Birthday Reviews: China Miéville’s “Entry Taken from a Medical Encyclopedia”
Cover by John Coulthart
China Miéville was born on September 6, 1972.
Miéville won the World Fantasy Award, the Kitschie, the British SF Association Award, and the Hugo Award for Best Novel for The City & the City in 2010. The book also earned him his third Arthur C. Clarke Award, following one for Perdido Street Station in 2001 and Iron Council in 2005. He has won the British Fantasy Award for Perdido Street Station and The Scar. All four of the previously named novels have also won the Kurd Lasswitz Preis. He has won the Ignotus Award for Perdido Street Station and Embassytown and the Grand Prix de l’Imaginaire for Perdido Street Station and The City & the City.
China Miéville wrote “Buscard’s Murrain” for Jeff VanderMeer and Mark Roberts’ anthology The Thackery T. Lambshead Pocket Guide to Eccentric & Discredited Diseases in 2003. When he included the story in his 2005 collection, Looking for Jack, Miéville changed the title to “Entry Taken from a Medical Encylopedia,” which was more descriptive, especially with the work taken out of the context for which it was created. The story was translated into German to appear in the collection Andere Himmel, with the title based on the new title of the work. He has collaborated on non-fiction with Mark Bould and on fiction with Max Schäfer, Emma Bircham, and Maria Dahvana Headley.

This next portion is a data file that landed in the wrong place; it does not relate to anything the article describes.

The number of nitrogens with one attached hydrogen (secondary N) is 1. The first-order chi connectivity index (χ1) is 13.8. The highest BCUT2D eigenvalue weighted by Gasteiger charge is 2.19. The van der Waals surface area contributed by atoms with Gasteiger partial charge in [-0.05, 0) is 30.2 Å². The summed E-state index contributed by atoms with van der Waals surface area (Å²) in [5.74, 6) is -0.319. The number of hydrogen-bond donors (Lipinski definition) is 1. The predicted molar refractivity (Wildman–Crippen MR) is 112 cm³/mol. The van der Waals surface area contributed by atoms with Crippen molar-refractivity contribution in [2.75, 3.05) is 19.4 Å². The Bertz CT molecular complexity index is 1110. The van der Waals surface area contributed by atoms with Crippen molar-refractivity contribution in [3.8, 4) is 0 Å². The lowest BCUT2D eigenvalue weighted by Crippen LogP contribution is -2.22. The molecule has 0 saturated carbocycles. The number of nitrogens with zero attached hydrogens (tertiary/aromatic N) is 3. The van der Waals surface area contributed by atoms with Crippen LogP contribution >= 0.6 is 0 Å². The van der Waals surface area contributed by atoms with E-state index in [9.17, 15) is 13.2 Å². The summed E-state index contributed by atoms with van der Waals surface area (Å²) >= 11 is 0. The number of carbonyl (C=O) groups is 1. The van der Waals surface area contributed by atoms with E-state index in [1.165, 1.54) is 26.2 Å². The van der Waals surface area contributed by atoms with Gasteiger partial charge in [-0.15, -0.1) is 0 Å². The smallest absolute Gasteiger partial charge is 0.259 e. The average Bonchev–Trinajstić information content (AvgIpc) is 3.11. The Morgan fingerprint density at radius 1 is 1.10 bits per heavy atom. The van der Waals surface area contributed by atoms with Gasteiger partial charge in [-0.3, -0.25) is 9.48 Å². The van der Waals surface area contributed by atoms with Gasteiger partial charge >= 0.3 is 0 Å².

“Entry Taken from a Medical Encyclopedia” is a short work presented to offer the history and symptoms of the fictional Buscard’s Murrain, also known as the Gibbering Fever. The entry is filled with humor, discussions of quackery, filial defenses, fraud, and footnotes.
Miéville begins with a history of the disease, explaining that it was first contracted by Primoz Jansa, when he read a word aloud, causing his brain to experience an alteration that possible caused some sort of worm to start tunneling through his brain. The disease was believed to have been spread by the repeating of that word, known as a wormword. Jansa traveled to London where his gibbering preaching caused several outbreaks of the disease, first described by Samuel Buscard, who may have become associated with the patient through the revenge of another surgeon Buscard was blackmailing.